Why It’s Cool: Speaking of ending with a mystery and picking up somewhere fascinating, our next book is Peter Cannon: Thunderbolt. This comic is about a character that one of the Watchmen characters—Ozymandias—himself was based on, and it’s using the homage as its central conceit. We discussed all of this in our review of Peter Cannon: Thunderbolt #1, but it’s worth revisiting because the second issue continues to build on the charater’s connection to Watchmen. I don’t want to tip any of the surprises, but this is one of the most metafictional comics I’ve ever read and I’m absolutely fascinated to see what a team of creators as collectively strong as writer Kieron Gillen and artists Casper Wijngaard and Mary Safro are ultimately aiming to do here.
The Terrifics #13
Writer: Jeff Lemire
Artist: Joe Bennett
Inker: Dexter Vines
Colorist: Mike Spicer
Letterer: Tom Napolitano
Publisher: DC Comics
The Terrifics are back! And they're ready to enter the final battle with the Dreadfuls, Doc Dread's revenge squad that has systematically wiped out dozens of Mr. Terrifics from across the Multiverse. As the many Mr. and Mrs. Terrifics fight for their lives, the cavalry is on its way-but will Phantom Girl, Plastic Man and the repowered Metamorpho reach the battle in time? And how can the heroes possibly count this as a win with a mountain of bodies in Doc Dread's wake?
Why It’s Cool: It’s no secret that writer Jeff Lemire is winding down his time on The Terrifics (and if he is to be believed, on work-for-hire gigs in general), and while we’re excited to see what his replacement, the intriguing Gene Luen Yang, will do with this team, we’re currently enjoying the hell out of Lemire’s finale. This is some of the most character-driven emotional storytelling taking place in all of superhero comics, with multiple storylines so well-developed they threatened to make me cry during recent issues (I’m sentimental and don’t care who knows it). Lemire is also joined here by artist Joe Bennett (with Dexter Vines ink and Mike Spicer colors) who is one of my favorite prolific superhero artists, generally associated right now with Immortal Hulk. Anyway, The Terrifics continues to be a must-read comic and we’re excited for this issue.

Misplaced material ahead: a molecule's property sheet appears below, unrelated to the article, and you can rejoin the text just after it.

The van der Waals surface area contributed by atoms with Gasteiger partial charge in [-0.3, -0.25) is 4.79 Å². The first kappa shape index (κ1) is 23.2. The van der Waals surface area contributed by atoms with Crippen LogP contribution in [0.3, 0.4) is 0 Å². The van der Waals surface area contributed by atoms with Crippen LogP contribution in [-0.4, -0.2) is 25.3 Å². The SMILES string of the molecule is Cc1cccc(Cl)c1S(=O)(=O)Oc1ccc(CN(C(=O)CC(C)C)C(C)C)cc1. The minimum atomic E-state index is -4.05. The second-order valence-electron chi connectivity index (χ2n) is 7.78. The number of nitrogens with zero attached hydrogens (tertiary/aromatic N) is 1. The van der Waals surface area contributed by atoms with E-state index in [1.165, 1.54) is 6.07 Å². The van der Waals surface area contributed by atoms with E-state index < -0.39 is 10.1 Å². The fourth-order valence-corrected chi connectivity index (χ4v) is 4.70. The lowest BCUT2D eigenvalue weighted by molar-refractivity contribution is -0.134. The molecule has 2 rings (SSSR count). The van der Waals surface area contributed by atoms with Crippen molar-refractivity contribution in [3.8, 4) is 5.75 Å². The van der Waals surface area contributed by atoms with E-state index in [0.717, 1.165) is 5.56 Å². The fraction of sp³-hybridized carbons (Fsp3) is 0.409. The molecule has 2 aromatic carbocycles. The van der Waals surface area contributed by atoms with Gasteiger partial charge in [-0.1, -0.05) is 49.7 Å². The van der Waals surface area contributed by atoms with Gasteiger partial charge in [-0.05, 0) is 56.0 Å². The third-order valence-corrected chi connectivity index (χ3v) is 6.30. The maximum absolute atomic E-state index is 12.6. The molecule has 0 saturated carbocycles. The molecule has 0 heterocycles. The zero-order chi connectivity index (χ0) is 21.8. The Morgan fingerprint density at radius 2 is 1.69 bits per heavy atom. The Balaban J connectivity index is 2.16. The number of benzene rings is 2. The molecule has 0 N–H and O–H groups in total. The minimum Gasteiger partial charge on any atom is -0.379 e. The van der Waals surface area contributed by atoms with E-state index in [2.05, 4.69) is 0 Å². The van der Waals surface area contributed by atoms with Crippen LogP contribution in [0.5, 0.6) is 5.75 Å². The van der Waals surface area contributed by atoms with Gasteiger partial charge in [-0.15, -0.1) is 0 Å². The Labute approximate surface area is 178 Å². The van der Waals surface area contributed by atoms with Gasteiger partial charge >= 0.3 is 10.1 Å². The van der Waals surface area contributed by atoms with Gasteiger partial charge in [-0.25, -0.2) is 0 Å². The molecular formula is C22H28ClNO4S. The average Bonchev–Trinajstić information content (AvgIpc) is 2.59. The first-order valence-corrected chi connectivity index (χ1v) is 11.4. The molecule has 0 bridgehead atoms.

Wasted Space #7
Writer: Michael Moreci
Artist: Hayden Sherman
Colorist: Jason Wordie
Letterer: Jim Campbell
Publisher: Vault Comics
Read our full Wasted Space #7 Review!
Reunions and betrayals! Our reckless heroes stage a rescue mission to save Rex-and secure the nuke still threatening to kill everyone. Along the way, Billy and Molly make a pit stop at a galactic gas station, where they discover brain-freezes and morality, and past demons catch up to Dust and Fury.
Why It’s Cool: Wasted Space is the best space opera in all of comics today. The first five issues of this book—all of which you can read more about on our reviews page—were pretty tightly plotted, orienting readers to this series’ versatile tone and characters. A TON happened in that arc. Toward the end of it, publisher Vault Comics announced that this series would become an ongoing, making issues like this one possible. Wasted Space #7 is loaded with character moments, rewarding progressions, and setup for the future. It’s an absolutely joy to spend time with this dysfunctional group that writer Michael Moreci and artists Hayden Sherman and Jason Wordie have brought together here. Check back later this week for our full review.
Top New #1 Comics
Age of X-Man: The X-Tremists #1
Captain Marvel: Braver and Mightier #1
Emotional Data One-Shot from Silver Sprocket
Forgotten Queen #1
Honor and Curse #1
Punks Not Dead: London Calling #1
Others Receiving Votes
Action Comics #1008
Amazing Spider-Man #16
Black Hammer: Age of Doom #8
Black Panther #9
Buffy the Vampire Slayer #2
Captain America #8
Hellboy and the BPRD - 1956 #4
Martian Manhunter #3
The Wicked + The Divine #42
Wonder Woman #65
Zack Quaintance is a tech reporter by day and freelance writer by night/weekend. He Tweets compulsively about storytelling and comics as BatmansBookcase.